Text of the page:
A soloist contorts her mouth as if in horror or rage, and emits a deep, growling bark. Jutting, angular gestures that mimic the flailing of an impaired person alternate between moments of flowing, liberating grace, as if to suggest the struggle of expressing lost or faded words.
As a spotlight on a slow-moving crane lights the dancers, the spectacle emerges of a pianist playing a grand piano elevated by 10-foot stilts. Tomoko Mukaiyama, a musician who performs this work with dancers throughout the world, is stately in a long black dress. She accompanies the music - Mozart's Piano Concerto No. 9 and spare electronica by Dirk Haubrich - with live improvisations in response to the dancers.
A mirrored floor coated in reflective plastic seems to elongate the dancer's and piano's legs. The group moves slowly, as if weighed down, or joined in sculpted shapes. At one point, two men on hands and knees form a single organism. Standing astride their rising and falling backs, a female dancer with a fierce expression strikes a pose like a pharaoh in a royal procession.
When the music shifts from Mozart to Haubrich, the stage darkens and the silhouettes of the piano and a departing dancer dissolve into shadows. The voice of Jirí Kylián reads Beckett's poem, and the spectacle takes another unexpected turn, true to Beckett's own playfulness as he peers into the abyss.
"All Kylián" closes with the majestic "Symphony of Psalms" (1978), set to a choral and orchestral work by Igor Stravinsky commissioned by the Boston Symphony Orchestra in 1930 for its 50th anniversary. Accompanying the 16 dancers are the Boston Ballet Orchestra, led by musical director Jonathan McPhee, and the 58-member New World Chorale, conducted by artistic director Holly MacEwen Krafka.
"Somehow, in this work we were able to create a certain kind of 'spiritual architecture' filled with physicality, and a certain degree of faith," Kylián writes in his website.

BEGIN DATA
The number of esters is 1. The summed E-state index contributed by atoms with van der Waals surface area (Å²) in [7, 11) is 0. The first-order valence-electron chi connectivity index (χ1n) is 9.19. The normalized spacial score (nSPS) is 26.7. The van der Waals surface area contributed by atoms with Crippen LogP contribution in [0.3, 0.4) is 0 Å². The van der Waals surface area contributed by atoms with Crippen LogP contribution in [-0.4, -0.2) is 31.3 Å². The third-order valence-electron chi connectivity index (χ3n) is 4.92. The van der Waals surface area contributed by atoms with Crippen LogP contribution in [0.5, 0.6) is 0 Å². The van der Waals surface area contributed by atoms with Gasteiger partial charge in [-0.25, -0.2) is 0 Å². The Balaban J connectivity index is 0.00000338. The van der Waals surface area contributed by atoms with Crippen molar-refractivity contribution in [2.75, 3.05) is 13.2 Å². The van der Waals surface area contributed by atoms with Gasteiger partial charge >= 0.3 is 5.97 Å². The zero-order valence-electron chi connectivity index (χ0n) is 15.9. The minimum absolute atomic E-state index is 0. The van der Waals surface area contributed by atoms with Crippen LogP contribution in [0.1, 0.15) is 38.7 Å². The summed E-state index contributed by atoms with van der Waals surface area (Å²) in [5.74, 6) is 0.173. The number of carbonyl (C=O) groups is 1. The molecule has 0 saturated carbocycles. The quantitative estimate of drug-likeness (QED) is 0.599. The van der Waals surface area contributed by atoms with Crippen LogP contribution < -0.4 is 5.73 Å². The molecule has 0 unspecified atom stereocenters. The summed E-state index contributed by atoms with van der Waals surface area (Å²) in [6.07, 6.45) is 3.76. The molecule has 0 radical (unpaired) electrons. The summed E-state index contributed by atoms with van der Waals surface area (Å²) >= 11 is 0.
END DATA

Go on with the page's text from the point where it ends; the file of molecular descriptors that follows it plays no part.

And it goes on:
A shimmering silver curtain reveals the set, designed by William Katz - a jewel-toned mosaic of Persian tapestries. In contrast to this opulence, the dancers wear muted costumes by Joop Stokvis, dresses and matching shirts and pants in pale earth tones.
Kylián's choreography for this work is full of patterns, like the carpets and the music. As the dancers mold their bodies into rows and columns, some formations evoke the ribbed arches of a transept in a gothic cathedral. When one dancer lifts another into a cruciform shape, the form suggests the Christian symbol of the cross. As the orchestra's wind instruments create a sinuous melodic line conjuring a Middle Eastern thread, the dancers' kneeling bodies face the carpets, evoking a mosque.
Yet the work wears its religiosity lightly, and some ensemble formations resemble folk dances. Amid the communal rituals are intimate, balance-testing duets. Holding her body arrow-straight, one dancer leans at a 45-degree angle as she walks over a row of chairs, her hand held lightly by her male partner.
Evoking communal bonds of all kinds, "Symphony of Psalms" celebrates the universal power of music and dance to elevate and connect people.